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Do I Qualify for Chapter 12 Bankruptcy?

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In most of our blog posts, we discuss the two types of bankruptcy that help individuals work through their personal debt – Chapter 7 and Chapter 13. These are not the only bankruptcy chapters that one can file – there are also Chapter 7, Chapter 9, Chapter 11, Chapter 12, Chapter 13, and Chapter 15.

Chapter 12 bankruptcy is a relatively new type of filing. It was created in the 1980s to aid family farms and commercial fishing operations that struggled with business debt. If you make your livelihood as a farmer or commercial fisher, compare Chapters 11 and 12 to determine which type of bankruptcy is best for your business.

Determine Your Chapter 12 Eligibility

In order to file for Chapter 12 bankruptcy, you must meet the following qualifying criteria:

  • Work on a family farm or with a commercial fishing company;
  • Earn at least 50% of your annual gross income from your work with the farm or fishing company;
  • Have no more than $4,153,150 in total debt if you operate a family farm or $1,924,550 if you operate a fishing operation; and
  • Owe 50% or more of this debt directly because of your farming activities or 80% or more of the debt directly due to commercial fishing activity. This excludes the mortgage on the filer’s home.

You can file for Chapter 12 as a single individual, a married couple, a partnership, or a corporation. If you file as a partnership or corporation, though, you or your family must own 50% or more of the farm or fishing operation’s stock or equity interests.

Differences Between Chapter 12 and Other Bankruptcy Chapters

Like Chapter 13, Chapter 12 bankruptcy involves a repayment plan that makes it possible for the filer to repay his or her debt over the course of three to five years while under a court trustee’s supervision. Aside from the qualifying professions for Chapter 12, there are a few other key differences between Chapter 12 and Chapter 13. These include:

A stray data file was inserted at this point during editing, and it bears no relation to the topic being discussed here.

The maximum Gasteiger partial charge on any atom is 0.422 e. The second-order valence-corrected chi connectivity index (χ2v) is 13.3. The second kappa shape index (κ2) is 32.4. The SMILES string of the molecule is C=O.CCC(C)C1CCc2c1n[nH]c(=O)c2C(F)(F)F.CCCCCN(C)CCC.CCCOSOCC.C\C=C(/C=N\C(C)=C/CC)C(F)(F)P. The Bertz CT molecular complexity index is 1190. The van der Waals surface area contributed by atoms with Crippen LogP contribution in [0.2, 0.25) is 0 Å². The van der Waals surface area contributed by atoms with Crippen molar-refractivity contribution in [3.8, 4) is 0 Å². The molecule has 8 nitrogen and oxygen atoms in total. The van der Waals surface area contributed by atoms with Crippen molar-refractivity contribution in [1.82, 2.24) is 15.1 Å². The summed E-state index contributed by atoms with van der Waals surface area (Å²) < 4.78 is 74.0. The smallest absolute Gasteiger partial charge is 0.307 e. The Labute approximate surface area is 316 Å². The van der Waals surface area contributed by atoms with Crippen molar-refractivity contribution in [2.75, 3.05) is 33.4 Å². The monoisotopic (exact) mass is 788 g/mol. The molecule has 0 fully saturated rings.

• Higher debt limits for Chapter 12 filers; and
  • Greater flexibility for filers due to the seasonal nature of their work.

Some individuals who consider filing for Chapter 12 also consider filing for Chapter 11, the bankruptcy chapter designed for struggling businesses. Many family farmers and fishing operations choose Chapter 12 over Chapter 11 when they qualify because it is a less expensive, less complicated process.

Work with an Experienced Merrillville Bankruptcy Lawyer

An experienced bankruptcy lawyer can help you determine which chapter is right for your case and help you prepare for the bankruptcy process by working with you to gather all the documents you need to submit to the court and preparing with you. To learn more about the different bankruptcy chapters, which is best for your case, and additional considerations to make before you file for bankruptcy, schedule a legal consultation with Whitten & Whitten

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